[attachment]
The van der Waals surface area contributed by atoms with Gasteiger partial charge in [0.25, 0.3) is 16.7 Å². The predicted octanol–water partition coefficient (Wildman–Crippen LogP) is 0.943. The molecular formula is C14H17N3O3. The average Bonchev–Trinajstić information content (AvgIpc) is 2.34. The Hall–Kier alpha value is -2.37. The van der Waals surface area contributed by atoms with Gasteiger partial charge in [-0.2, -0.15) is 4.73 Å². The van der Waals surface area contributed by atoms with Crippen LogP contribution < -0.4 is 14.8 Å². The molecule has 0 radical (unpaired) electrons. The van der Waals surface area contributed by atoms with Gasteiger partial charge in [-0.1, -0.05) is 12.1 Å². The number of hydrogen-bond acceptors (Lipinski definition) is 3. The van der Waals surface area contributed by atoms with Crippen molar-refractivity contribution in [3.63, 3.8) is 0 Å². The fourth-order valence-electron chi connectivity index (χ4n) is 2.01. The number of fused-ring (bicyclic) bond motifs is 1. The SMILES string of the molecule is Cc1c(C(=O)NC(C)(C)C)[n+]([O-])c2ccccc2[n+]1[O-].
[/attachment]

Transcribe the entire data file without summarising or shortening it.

The van der Waals surface area contributed by atoms with Gasteiger partial charge in [0.25, 0.3) is 16.7 Å². The predicted octanol–water partition coefficient (Wildman–Crippen LogP) is 0.943. The molecular formula is C14H17N3O3. The average Bonchev–Trinajstić information content (AvgIpc) is 2.34. The Hall–Kier alpha value is -2.37. The van der Waals surface area contributed by atoms with Gasteiger partial charge in [-0.2, -0.15) is 4.73 Å². The van der Waals surface area contributed by atoms with Crippen LogP contribution < -0.4 is 14.8 Å². The molecule has 0 radical (unpaired) electrons. The van der Waals surface area contributed by atoms with Gasteiger partial charge in [-0.1, -0.05) is 12.1 Å². The number of hydrogen-bond acceptors (Lipinski definition) is 3. The van der Waals surface area contributed by atoms with Crippen molar-refractivity contribution in [3.63, 3.8) is 0 Å². The fourth-order valence-electron chi connectivity index (χ4n) is 2.01. The number of fused-ring (bicyclic) bond motifs is 1. The SMILES string of the molecule is Cc1c(C(=O)NC(C)(C)C)[n+]([O-])c2ccccc2[n+]1[O-].